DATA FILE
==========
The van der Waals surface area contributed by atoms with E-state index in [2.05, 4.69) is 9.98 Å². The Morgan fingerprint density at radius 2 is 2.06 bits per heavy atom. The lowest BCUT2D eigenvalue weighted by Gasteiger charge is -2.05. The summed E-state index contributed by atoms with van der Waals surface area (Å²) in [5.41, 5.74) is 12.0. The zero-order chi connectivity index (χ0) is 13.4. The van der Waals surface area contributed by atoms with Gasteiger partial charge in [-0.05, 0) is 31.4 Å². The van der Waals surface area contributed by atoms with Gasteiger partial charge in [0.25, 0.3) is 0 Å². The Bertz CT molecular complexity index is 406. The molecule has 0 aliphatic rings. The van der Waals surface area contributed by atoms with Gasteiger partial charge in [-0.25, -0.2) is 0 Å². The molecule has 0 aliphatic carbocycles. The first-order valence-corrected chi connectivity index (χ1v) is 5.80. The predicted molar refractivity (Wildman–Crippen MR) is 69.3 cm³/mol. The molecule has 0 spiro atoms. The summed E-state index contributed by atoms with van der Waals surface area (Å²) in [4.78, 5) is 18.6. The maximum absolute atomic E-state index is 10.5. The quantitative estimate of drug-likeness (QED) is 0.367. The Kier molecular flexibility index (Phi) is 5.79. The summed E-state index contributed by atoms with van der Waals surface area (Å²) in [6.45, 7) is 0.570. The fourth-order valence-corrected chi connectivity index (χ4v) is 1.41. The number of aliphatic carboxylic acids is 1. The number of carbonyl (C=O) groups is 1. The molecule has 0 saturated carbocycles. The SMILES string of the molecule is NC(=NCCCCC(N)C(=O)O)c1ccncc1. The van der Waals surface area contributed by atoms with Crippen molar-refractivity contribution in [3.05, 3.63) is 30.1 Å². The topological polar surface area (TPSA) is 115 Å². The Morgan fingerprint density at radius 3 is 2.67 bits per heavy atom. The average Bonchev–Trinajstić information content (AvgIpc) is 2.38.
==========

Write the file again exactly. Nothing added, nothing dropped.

The van der Waals surface area contributed by atoms with E-state index in [2.05, 4.69) is 9.98 Å². The Morgan fingerprint density at radius 2 is 2.06 bits per heavy atom. The lowest BCUT2D eigenvalue weighted by Gasteiger charge is -2.05. The summed E-state index contributed by atoms with van der Waals surface area (Å²) in [5.41, 5.74) is 12.0. The zero-order chi connectivity index (χ0) is 13.4. The van der Waals surface area contributed by atoms with Gasteiger partial charge in [-0.05, 0) is 31.4 Å². The van der Waals surface area contributed by atoms with Gasteiger partial charge in [0.25, 0.3) is 0 Å². The Bertz CT molecular complexity index is 406. The molecule has 0 aliphatic rings. The van der Waals surface area contributed by atoms with Gasteiger partial charge in [-0.25, -0.2) is 0 Å². The molecule has 0 aliphatic carbocycles. The first-order valence-corrected chi connectivity index (χ1v) is 5.80. The predicted molar refractivity (Wildman–Crippen MR) is 69.3 cm³/mol. The molecule has 0 spiro atoms. The summed E-state index contributed by atoms with van der Waals surface area (Å²) in [4.78, 5) is 18.6. The maximum absolute atomic E-state index is 10.5. The quantitative estimate of drug-likeness (QED) is 0.367. The Kier molecular flexibility index (Phi) is 5.79. The summed E-state index contributed by atoms with van der Waals surface area (Å²) in [6.45, 7) is 0.570. The fourth-order valence-corrected chi connectivity index (χ4v) is 1.41. The number of aliphatic carboxylic acids is 1. The number of carbonyl (C=O) groups is 1. The molecule has 0 saturated carbocycles. The SMILES string of the molecule is NC(=NCCCCC(N)C(=O)O)c1ccncc1. The van der Waals surface area contributed by atoms with Crippen molar-refractivity contribution in [3.05, 3.63) is 30.1 Å². The topological polar surface area (TPSA) is 115 Å². The Morgan fingerprint density at radius 3 is 2.67 bits per heavy atom. The average Bonchev–Trinajstić information content (AvgIpc) is 2.38.